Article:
It is fabulously fun that a book in honor of author, chaplain, activist, and scholar, Brian Walsh is cribbed from a U2 song; Brian has exegeted popular music (including the boys from Dublin) in all of his work, scholarly and pastoral, for 40 years or more. Most of these contributors in this surprise festschrift are not musicians but their writing here sings, rocks, even, as it amplifies the good work of Walsh, offering creative, brilliant chapters about the things Brian has taught us to care about. And what a book it is, deliciously filled with essays on faith and public life, theology and place, justice and passion, city life and ecology, the church of Jesus the suffering King and its mission to include the outsider, the excluded, the ignored, the hurt. And the Bible; always the Bible, speaking wild and free to those with ears to hear. This book will open your ears to the hope and homecoming embedded in the Scripture’s story, with a chorus of voices serving as an encore to the vivid work of Brian Walsh. You should take in this show, and then read it again. It’s that good. And that important.
Seminary prof and author Christopher James put well.
Be forewarned, this collection will leave you with a case of holy homesickness. This bouquet of contributions explores a range of themes in Brian’s work – eschatology, empire, ecology, and exegesis – held together by a robust thread of home. Poetry, places, and stories make it more than a festschrift; it’s an ode to the beauty of home and a prayer of longing to be at home–with God, one another, and all creation. –Christopher B. James, author of Church Planting in Post-Christian Soil
There are so many good chapters in this book, each helping us name the brokenness and sadness in our lives and in this world, and each helping us develop a prophetic imagination that sees differently, that embraces God’s vision for what might be. Holy homesickness, yes, but pointers and guides showing us the way home. There are chapters on caring for the homeless (see, especially, the fabulous piece by Alan Graham) and on the arts (see “The Reconciling Power of Public Art in a Broken Home” by Adrienne Dengerink Chaplin and Jonathan Chaplin, both working in the UK.) A literature prof (Deborah Bowen) ruminates very nicely on her own attentiveness to creation about her, and how places shape us.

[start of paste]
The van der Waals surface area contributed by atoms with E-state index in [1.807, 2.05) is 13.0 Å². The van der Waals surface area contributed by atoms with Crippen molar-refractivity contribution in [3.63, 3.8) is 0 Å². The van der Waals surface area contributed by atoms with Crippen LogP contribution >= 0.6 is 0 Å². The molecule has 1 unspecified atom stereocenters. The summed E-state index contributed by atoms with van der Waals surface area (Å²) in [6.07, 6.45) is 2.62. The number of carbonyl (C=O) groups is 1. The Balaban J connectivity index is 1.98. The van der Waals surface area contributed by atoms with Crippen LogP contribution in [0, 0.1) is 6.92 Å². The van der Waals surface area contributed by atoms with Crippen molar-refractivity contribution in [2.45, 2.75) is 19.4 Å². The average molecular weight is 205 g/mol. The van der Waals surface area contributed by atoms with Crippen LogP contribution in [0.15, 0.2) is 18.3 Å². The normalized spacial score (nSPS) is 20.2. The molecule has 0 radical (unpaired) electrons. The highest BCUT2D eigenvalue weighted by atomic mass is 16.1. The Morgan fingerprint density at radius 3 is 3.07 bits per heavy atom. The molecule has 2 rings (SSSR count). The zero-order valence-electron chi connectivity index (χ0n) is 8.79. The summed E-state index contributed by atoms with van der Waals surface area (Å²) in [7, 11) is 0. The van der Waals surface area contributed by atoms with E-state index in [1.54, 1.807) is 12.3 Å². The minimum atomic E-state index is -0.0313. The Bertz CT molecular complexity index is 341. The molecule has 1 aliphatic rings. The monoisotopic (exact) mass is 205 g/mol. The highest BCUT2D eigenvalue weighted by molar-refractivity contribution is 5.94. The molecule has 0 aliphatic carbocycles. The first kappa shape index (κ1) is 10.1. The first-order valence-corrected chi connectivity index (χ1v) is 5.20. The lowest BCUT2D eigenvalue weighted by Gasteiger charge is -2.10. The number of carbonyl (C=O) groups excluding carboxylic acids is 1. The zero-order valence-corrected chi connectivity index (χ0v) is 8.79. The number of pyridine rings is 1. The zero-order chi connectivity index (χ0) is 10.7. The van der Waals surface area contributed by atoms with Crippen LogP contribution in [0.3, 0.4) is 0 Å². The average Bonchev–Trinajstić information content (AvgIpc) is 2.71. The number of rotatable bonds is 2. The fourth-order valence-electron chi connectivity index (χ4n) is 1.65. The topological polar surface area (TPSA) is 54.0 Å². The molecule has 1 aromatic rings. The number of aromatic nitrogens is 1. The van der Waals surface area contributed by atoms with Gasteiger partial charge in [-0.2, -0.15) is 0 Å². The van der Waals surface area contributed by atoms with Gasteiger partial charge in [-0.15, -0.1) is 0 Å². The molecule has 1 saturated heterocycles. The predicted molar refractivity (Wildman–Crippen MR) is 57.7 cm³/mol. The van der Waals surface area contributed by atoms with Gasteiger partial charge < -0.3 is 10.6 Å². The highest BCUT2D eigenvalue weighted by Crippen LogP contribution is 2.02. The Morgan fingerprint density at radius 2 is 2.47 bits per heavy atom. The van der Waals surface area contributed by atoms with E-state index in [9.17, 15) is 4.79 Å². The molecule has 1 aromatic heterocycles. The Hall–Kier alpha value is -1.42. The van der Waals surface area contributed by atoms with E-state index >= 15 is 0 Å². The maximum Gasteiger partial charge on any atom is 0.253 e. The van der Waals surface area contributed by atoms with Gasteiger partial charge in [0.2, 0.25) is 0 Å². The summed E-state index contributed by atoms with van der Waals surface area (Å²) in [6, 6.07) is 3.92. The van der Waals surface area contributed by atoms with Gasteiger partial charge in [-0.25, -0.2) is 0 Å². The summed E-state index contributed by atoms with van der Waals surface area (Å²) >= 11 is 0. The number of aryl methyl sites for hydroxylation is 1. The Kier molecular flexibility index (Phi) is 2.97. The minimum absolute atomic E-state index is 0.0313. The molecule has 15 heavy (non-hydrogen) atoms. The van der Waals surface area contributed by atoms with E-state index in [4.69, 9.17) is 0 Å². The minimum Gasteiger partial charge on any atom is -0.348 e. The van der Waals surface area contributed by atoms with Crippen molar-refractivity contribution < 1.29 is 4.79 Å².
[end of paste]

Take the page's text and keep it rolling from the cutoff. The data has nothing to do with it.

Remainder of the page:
There is a spectacular chapter by Stephen Martin who is fluent in the reformational worldview tradition of Brian’s earliest networks (not to mention the music of Bruce Cockburn, one of Brian’s great loves.) It is called “Springtime in Cape Town: The Sacramental, Prophetic Imagination of Desmond Tutu” and it brings together much of Brian’s own work, his own deepening into a “sacramental worldview” and a “prophetic imagination.” With a lovely but somehow remarkably astute bit of insight about Tutu, he shines a light on Walsh’s books and work. It is, I think, a central chapter.
Don’t miss Andrew Stephens-Rennie’s inspiring and honest piece called “Revillaging the City” about how “one congregation transformed its charitable food ministry into an agent of shalom.” And if you like good Biblical scholarship, you’ll be intrigued by several outstanding chapters. I loved the work of Wright on 2 Corinthians, an intriguing bit about jewels in the apocalypse by Grant Lemarquand, even Hendrik Hart’s dense piece about Jesus as the Face of God in John. One of my favorite chapters was by Beth Carlson-Malena, who told of how Brian and the Wine Before Breakfast community encouraged her to do a queer sort of church plant in Vancouver; the chapter is like a sermon, called “Of Tents and Temples” and it works just a bit with 1 Corinthians 3.
I like this description on the back cover. In this week after Holy Week, I really want to commend A Sort of Homecoming to you. It offers fresh images for faith and life and radical ways to be shaped by the grace of the gospel, even amidst what Paul calls in Romans a “groaning creation.”